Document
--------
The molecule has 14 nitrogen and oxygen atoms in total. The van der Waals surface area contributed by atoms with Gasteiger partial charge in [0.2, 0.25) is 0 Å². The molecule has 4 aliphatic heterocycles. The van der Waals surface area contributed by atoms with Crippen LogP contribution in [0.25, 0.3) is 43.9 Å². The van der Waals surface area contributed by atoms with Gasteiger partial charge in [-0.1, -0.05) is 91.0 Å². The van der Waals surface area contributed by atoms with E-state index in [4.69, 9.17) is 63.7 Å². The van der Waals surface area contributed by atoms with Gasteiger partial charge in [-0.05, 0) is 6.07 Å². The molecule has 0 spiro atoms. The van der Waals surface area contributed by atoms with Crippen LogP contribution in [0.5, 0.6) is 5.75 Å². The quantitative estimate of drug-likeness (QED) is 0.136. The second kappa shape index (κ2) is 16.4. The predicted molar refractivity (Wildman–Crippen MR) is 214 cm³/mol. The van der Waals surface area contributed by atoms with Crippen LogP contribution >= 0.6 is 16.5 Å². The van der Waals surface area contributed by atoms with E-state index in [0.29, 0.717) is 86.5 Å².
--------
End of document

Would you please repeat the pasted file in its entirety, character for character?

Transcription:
The molecule has 14 nitrogen and oxygen atoms in total. The van der Waals surface area contributed by atoms with Gasteiger partial charge in [0.2, 0.25) is 0 Å². The molecule has 4 aliphatic heterocycles. The van der Waals surface area contributed by atoms with Crippen LogP contribution in [0.25, 0.3) is 43.9 Å². The van der Waals surface area contributed by atoms with Gasteiger partial charge in [-0.1, -0.05) is 91.0 Å². The van der Waals surface area contributed by atoms with E-state index in [4.69, 9.17) is 63.7 Å². The van der Waals surface area contributed by atoms with Gasteiger partial charge in [-0.05, 0) is 6.07 Å². The molecule has 0 spiro atoms. The van der Waals surface area contributed by atoms with Crippen LogP contribution in [0.5, 0.6) is 5.75 Å². The quantitative estimate of drug-likeness (QED) is 0.136. The second kappa shape index (κ2) is 16.4. The predicted molar refractivity (Wildman–Crippen MR) is 214 cm³/mol. The van der Waals surface area contributed by atoms with Crippen LogP contribution >= 0.6 is 16.5 Å². The van der Waals surface area contributed by atoms with E-state index in [0.29, 0.717) is 86.5 Å².